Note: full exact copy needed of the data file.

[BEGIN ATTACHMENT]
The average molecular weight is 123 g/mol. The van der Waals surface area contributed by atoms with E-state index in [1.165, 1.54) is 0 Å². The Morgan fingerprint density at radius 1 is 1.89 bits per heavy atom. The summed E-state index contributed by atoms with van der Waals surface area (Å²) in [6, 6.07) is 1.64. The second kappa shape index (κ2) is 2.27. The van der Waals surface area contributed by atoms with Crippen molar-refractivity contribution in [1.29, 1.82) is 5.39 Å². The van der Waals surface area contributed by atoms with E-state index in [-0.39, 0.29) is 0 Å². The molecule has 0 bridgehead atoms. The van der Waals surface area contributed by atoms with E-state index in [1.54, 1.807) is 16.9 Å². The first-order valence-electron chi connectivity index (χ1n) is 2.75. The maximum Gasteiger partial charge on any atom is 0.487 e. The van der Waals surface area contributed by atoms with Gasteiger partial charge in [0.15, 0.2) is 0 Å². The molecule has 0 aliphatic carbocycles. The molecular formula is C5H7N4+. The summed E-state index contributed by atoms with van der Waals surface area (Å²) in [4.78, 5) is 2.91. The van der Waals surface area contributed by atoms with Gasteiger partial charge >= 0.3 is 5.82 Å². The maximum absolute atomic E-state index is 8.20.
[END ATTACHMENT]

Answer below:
The average molecular weight is 123 g/mol. The van der Waals surface area contributed by atoms with E-state index in [1.165, 1.54) is 0 Å². The Morgan fingerprint density at radius 1 is 1.89 bits per heavy atom. The summed E-state index contributed by atoms with van der Waals surface area (Å²) in [6, 6.07) is 1.64. The second kappa shape index (κ2) is 2.27. The van der Waals surface area contributed by atoms with Crippen molar-refractivity contribution in [1.29, 1.82) is 5.39 Å². The van der Waals surface area contributed by atoms with E-state index in [-0.39, 0.29) is 0 Å². The molecule has 0 bridgehead atoms. The van der Waals surface area contributed by atoms with E-state index in [1.54, 1.807) is 16.9 Å². The first-order valence-electron chi connectivity index (χ1n) is 2.75. The maximum Gasteiger partial charge on any atom is 0.487 e. The van der Waals surface area contributed by atoms with Gasteiger partial charge in [0.15, 0.2) is 0 Å². The molecule has 0 aliphatic carbocycles. The molecular formula is C5H7N4+. The summed E-state index contributed by atoms with van der Waals surface area (Å²) in [4.78, 5) is 2.91. The van der Waals surface area contributed by atoms with Gasteiger partial charge >= 0.3 is 5.82 Å². The maximum absolute atomic E-state index is 8.20.